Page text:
Sophia Leite is a junior at George Washington University majoring in International Business. She was born in Brazil but has also lived in Angola, Portugal, the United States, and studied abroad at the East China Normal University in China. Her childhood was spent attending international schools and she hopes to continue to travel throughout her adult life too.
I was born in Belo Horizonte, Brazil but at 20 days old I was already living in Ilha da Madeira, Portugal. I lived there for a few years before going back to my hometown. Two years later I was off to Rio de Janeiro, and soon after São Paulo. Right after that I moved to Luanda, Angola where I stayed for five years before leaving for Lisbon, Portugal. I currently go to university in Washington, DC but am currently spending six months studying abroad in Shanghai, China. Confusing? Believe me, I know.
I am not the only one with this lifestyle; in fact, there’s a huge community of us. We call ourselves Third Culture Kids (TCKs). A TCK can be defined in multiple ways, but ultimately is someone who as a result of their parent’s job has grown up in cultures different then their parents. Although each one of us have different stamps in our passports, there are quite a few things that we can all relate to and understand just from growing up as a third cultured kid.
You are in a constant identity crisis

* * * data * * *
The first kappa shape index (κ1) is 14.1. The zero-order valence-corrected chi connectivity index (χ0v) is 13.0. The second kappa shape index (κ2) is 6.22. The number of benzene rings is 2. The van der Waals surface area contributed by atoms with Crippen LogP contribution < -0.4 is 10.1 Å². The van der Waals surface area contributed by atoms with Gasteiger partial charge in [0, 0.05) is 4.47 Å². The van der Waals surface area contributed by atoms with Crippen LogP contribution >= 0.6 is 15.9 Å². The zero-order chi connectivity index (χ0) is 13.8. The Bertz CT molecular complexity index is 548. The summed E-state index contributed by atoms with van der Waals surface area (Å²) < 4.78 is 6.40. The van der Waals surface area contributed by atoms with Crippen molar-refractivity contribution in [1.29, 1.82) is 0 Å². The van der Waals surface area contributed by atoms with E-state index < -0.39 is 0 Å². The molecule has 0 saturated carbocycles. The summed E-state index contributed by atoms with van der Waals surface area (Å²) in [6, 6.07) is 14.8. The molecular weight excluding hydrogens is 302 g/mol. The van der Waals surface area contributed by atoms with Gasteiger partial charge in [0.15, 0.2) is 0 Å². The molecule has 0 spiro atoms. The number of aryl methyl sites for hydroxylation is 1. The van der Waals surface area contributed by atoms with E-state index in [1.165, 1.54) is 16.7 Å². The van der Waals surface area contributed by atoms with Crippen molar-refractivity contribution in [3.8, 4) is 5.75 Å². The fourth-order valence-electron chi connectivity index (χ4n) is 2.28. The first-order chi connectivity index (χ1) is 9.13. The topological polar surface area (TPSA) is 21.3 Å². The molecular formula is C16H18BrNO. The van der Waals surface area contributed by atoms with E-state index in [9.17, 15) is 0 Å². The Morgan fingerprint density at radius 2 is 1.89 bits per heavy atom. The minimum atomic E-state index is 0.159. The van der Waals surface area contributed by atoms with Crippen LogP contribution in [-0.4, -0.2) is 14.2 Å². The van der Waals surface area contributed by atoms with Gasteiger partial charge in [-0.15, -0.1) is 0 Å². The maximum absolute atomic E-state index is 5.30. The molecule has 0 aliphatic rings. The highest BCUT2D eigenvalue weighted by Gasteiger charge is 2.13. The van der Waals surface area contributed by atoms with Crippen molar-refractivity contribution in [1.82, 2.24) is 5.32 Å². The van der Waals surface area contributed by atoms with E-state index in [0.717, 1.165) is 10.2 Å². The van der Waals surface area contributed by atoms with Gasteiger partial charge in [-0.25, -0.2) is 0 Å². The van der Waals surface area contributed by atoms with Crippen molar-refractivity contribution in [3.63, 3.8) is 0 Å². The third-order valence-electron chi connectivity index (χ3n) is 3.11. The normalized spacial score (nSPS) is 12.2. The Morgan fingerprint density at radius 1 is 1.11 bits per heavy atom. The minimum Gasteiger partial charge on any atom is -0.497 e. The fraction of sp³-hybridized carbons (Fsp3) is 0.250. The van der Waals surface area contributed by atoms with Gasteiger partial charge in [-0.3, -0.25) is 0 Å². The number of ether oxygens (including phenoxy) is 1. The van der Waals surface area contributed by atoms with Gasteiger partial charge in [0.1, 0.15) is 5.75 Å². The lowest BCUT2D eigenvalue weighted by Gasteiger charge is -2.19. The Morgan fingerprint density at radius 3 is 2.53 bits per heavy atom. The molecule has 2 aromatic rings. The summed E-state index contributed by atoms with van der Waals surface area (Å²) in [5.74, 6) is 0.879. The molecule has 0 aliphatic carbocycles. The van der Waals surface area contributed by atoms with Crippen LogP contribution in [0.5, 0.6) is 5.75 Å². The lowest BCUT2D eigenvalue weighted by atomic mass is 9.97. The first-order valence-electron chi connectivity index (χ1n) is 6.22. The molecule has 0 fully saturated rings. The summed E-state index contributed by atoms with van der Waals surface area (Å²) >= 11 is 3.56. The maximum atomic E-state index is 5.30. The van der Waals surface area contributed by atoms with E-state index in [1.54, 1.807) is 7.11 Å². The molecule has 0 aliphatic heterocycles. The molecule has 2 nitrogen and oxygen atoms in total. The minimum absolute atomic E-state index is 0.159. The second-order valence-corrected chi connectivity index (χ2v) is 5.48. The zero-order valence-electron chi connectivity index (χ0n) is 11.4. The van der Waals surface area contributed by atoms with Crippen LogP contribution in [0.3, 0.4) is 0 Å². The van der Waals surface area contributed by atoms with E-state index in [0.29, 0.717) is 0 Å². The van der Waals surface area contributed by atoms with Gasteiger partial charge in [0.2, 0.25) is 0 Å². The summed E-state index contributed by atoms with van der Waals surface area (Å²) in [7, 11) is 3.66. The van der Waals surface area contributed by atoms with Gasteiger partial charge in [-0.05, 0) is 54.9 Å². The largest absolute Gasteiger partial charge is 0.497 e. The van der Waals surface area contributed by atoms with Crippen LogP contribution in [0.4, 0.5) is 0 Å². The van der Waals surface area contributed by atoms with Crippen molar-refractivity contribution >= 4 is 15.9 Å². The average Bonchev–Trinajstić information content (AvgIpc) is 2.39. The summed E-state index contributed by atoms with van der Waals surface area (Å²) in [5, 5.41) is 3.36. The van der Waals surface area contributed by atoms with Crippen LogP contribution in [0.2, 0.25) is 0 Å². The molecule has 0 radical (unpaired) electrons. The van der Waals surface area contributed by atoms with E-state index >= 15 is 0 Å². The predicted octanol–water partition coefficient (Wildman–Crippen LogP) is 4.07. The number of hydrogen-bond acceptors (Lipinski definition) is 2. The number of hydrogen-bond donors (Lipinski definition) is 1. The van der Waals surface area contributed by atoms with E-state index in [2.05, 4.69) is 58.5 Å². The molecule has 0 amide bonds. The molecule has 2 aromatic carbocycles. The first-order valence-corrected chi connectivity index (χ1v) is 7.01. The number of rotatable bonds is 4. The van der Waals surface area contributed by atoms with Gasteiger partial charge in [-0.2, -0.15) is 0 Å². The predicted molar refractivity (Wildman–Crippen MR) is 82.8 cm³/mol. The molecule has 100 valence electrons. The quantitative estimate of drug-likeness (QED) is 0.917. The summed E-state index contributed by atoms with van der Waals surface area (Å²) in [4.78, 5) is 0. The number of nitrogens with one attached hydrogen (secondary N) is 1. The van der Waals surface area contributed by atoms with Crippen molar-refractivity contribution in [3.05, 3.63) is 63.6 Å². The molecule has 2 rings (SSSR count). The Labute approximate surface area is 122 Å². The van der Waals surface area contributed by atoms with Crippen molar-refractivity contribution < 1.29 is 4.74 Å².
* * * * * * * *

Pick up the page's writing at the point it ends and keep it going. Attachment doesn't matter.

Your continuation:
Your family is from one place, you were born in another and you’ve grown up in three more. If you don’t need to see a psychologist after this, you’re my hero. Who are you cheering for in the World Cup? Where is your permanent address? What time zone to celebrate your birthday in? Ugh, so many unanswerable questions.
You have friends from every single continent in this world
Your friend’s diversity is comparable to that of the United Nations. If you don’t have friends from every continent, you’re not a true Third Culture Kid.
Your accent becomes American and you don’t even know why
Is it just me, or do most third culture kids end up with an American accent after just a few years of attending international schools? I wish I knew why, maybe it’s because of the teachers or the American movies. I’m, but it is definitely a thing.
Speaking two or more languages is the norm
After moving to so many places, you’ve definitely picked up on new languages. Considering how many places you’ve been to, you most likely also know how to say “hello,” “happy birthday,” “I love you,” and quite a few swear words in many more languages too.
Your passport is your life
Most people secure their passports for security reasons, not you. If you are a third culture kid like myself, your passport has great sentimental value to you. This is something that truly represents your life style so you most likely guard it with your life.
You know time differences and exchange rates from the top of your head
Considering you travel a million times a year and your friends and family are in different parts of the world, it is only normal that you have the time differences and exchange rates memorized.
You are incredibly thankful to this experience
Even though being TCK can be a real struggle sometimes, you are thankful to have grown up experiencing all of this, because this is the reason you are the way you are and you wouldn’t want to have it any other way.